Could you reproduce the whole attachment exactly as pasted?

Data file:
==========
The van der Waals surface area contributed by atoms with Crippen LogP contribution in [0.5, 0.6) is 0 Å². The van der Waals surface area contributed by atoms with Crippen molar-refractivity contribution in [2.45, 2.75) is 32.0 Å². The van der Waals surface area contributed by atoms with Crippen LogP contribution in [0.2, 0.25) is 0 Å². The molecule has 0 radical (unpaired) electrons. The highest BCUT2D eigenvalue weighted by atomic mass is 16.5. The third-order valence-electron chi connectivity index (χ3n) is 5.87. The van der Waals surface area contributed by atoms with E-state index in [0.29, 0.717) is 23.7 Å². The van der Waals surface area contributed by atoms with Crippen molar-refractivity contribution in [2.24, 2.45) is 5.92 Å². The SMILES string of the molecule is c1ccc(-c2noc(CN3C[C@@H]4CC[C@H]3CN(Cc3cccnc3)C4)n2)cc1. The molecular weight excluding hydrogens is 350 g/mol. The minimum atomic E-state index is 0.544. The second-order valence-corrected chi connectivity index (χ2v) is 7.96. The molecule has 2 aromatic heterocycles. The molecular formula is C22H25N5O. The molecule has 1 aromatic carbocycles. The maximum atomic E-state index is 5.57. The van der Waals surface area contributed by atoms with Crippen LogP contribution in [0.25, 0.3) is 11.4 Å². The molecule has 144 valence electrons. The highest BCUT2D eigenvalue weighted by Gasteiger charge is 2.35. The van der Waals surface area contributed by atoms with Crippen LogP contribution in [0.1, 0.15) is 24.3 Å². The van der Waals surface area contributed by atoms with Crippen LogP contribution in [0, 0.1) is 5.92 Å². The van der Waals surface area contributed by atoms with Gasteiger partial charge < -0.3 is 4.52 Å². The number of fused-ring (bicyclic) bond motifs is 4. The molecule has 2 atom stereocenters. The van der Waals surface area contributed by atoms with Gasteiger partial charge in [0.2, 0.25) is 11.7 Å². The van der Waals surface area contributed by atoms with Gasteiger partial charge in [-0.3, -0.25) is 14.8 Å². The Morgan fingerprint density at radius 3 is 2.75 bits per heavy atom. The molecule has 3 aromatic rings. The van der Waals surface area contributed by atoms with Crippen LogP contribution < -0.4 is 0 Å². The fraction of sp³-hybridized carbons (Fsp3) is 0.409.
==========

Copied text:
The van der Waals surface area contributed by atoms with Crippen LogP contribution in [0.5, 0.6) is 0 Å². The van der Waals surface area contributed by atoms with Crippen molar-refractivity contribution in [2.45, 2.75) is 32.0 Å². The van der Waals surface area contributed by atoms with Crippen LogP contribution in [0.2, 0.25) is 0 Å². The molecule has 0 radical (unpaired) electrons. The highest BCUT2D eigenvalue weighted by atomic mass is 16.5. The third-order valence-electron chi connectivity index (χ3n) is 5.87. The van der Waals surface area contributed by atoms with E-state index in [0.29, 0.717) is 23.7 Å². The van der Waals surface area contributed by atoms with Crippen molar-refractivity contribution in [2.24, 2.45) is 5.92 Å². The SMILES string of the molecule is c1ccc(-c2noc(CN3C[C@@H]4CC[C@H]3CN(Cc3cccnc3)C4)n2)cc1. The molecular weight excluding hydrogens is 350 g/mol. The minimum atomic E-state index is 0.544. The second-order valence-corrected chi connectivity index (χ2v) is 7.96. The molecule has 2 aromatic heterocycles. The molecular formula is C22H25N5O. The molecule has 1 aromatic carbocycles. The maximum atomic E-state index is 5.57. The van der Waals surface area contributed by atoms with Crippen LogP contribution in [0.25, 0.3) is 11.4 Å². The molecule has 144 valence electrons. The highest BCUT2D eigenvalue weighted by Gasteiger charge is 2.35. The van der Waals surface area contributed by atoms with Crippen LogP contribution in [0.1, 0.15) is 24.3 Å². The van der Waals surface area contributed by atoms with Crippen LogP contribution in [0, 0.1) is 5.92 Å². The van der Waals surface area contributed by atoms with Gasteiger partial charge < -0.3 is 4.52 Å². The number of fused-ring (bicyclic) bond motifs is 4. The molecule has 2 atom stereocenters. The van der Waals surface area contributed by atoms with Gasteiger partial charge in [0.2, 0.25) is 11.7 Å². The van der Waals surface area contributed by atoms with Gasteiger partial charge in [-0.3, -0.25) is 14.8 Å². The Morgan fingerprint density at radius 3 is 2.75 bits per heavy atom. The molecule has 3 aromatic rings. The van der Waals surface area contributed by atoms with Crippen LogP contribution < -0.4 is 0 Å². The fraction of sp³-hybridized carbons (Fsp3) is 0.409.